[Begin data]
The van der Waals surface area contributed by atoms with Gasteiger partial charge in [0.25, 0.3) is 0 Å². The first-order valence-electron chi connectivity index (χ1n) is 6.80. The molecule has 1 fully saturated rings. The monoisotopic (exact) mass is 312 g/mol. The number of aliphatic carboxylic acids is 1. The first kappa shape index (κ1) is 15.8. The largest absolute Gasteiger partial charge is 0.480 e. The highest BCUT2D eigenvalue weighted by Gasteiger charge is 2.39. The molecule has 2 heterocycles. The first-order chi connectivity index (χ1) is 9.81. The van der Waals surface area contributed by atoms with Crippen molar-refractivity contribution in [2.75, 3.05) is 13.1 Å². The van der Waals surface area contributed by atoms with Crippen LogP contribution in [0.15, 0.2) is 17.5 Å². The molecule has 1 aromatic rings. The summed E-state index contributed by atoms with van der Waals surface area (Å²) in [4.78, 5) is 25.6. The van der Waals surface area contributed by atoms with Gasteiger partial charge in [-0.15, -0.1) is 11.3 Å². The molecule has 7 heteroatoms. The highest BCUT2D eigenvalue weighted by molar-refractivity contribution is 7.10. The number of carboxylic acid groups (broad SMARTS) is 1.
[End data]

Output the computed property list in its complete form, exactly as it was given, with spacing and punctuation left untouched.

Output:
The van der Waals surface area contributed by atoms with Gasteiger partial charge in [0.25, 0.3) is 0 Å². The first-order valence-electron chi connectivity index (χ1n) is 6.80. The molecule has 1 fully saturated rings. The monoisotopic (exact) mass is 312 g/mol. The number of aliphatic carboxylic acids is 1. The first kappa shape index (κ1) is 15.8. The largest absolute Gasteiger partial charge is 0.480 e. The highest BCUT2D eigenvalue weighted by Gasteiger charge is 2.39. The molecule has 2 heterocycles. The first-order chi connectivity index (χ1) is 9.81. The van der Waals surface area contributed by atoms with Crippen molar-refractivity contribution in [2.75, 3.05) is 13.1 Å². The van der Waals surface area contributed by atoms with Crippen LogP contribution in [0.15, 0.2) is 17.5 Å². The molecule has 1 aromatic rings. The summed E-state index contributed by atoms with van der Waals surface area (Å²) in [4.78, 5) is 25.6. The van der Waals surface area contributed by atoms with Gasteiger partial charge in [-0.15, -0.1) is 11.3 Å². The molecule has 7 heteroatoms. The highest BCUT2D eigenvalue weighted by molar-refractivity contribution is 7.10. The number of carboxylic acid groups (broad SMARTS) is 1.